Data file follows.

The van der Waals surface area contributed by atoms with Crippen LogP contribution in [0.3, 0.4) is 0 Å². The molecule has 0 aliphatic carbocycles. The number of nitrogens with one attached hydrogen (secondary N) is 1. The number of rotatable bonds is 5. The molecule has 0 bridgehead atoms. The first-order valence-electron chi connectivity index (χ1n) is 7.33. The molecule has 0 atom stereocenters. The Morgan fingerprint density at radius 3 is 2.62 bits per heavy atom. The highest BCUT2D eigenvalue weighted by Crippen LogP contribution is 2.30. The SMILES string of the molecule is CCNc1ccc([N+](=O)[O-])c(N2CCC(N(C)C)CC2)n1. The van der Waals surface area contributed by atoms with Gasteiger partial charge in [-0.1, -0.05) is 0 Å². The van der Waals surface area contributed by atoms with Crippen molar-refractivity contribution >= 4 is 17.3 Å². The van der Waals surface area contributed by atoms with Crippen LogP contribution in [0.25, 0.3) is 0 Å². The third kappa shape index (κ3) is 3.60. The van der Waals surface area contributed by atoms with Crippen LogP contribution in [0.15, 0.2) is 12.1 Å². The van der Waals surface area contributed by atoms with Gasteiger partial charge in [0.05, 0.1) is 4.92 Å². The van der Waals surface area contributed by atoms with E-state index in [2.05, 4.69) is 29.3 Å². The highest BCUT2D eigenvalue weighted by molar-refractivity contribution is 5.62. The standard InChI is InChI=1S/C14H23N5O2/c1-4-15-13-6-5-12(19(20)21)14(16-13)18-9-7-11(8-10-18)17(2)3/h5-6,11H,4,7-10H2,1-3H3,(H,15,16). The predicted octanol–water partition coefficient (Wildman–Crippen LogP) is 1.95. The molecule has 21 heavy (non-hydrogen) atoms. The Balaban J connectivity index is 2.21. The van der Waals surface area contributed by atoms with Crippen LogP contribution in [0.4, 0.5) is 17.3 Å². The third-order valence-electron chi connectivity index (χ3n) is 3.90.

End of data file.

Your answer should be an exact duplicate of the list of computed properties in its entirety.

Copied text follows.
The van der Waals surface area contributed by atoms with Crippen LogP contribution in [0.3, 0.4) is 0 Å². The molecule has 0 aliphatic carbocycles. The number of nitrogens with one attached hydrogen (secondary N) is 1. The number of rotatable bonds is 5. The molecule has 0 bridgehead atoms. The first-order valence-electron chi connectivity index (χ1n) is 7.33. The molecule has 0 atom stereocenters. The Morgan fingerprint density at radius 3 is 2.62 bits per heavy atom. The highest BCUT2D eigenvalue weighted by Crippen LogP contribution is 2.30. The SMILES string of the molecule is CCNc1ccc([N+](=O)[O-])c(N2CCC(N(C)C)CC2)n1. The van der Waals surface area contributed by atoms with Gasteiger partial charge in [-0.1, -0.05) is 0 Å². The van der Waals surface area contributed by atoms with Crippen molar-refractivity contribution >= 4 is 17.3 Å². The van der Waals surface area contributed by atoms with Crippen LogP contribution in [0.25, 0.3) is 0 Å². The third kappa shape index (κ3) is 3.60. The van der Waals surface area contributed by atoms with Crippen LogP contribution in [0.15, 0.2) is 12.1 Å². The van der Waals surface area contributed by atoms with Gasteiger partial charge in [0.05, 0.1) is 4.92 Å². The van der Waals surface area contributed by atoms with E-state index in [2.05, 4.69) is 29.3 Å². The highest BCUT2D eigenvalue weighted by molar-refractivity contribution is 5.62. The standard InChI is InChI=1S/C14H23N5O2/c1-4-15-13-6-5-12(19(20)21)14(16-13)18-9-7-11(8-10-18)17(2)3/h5-6,11H,4,7-10H2,1-3H3,(H,15,16). The predicted octanol–water partition coefficient (Wildman–Crippen LogP) is 1.95. The molecule has 21 heavy (non-hydrogen) atoms. The Balaban J connectivity index is 2.21. The van der Waals surface area contributed by atoms with Crippen LogP contribution in [0.4, 0.5) is 17.3 Å². The third-order valence-electron chi connectivity index (χ3n) is 3.90.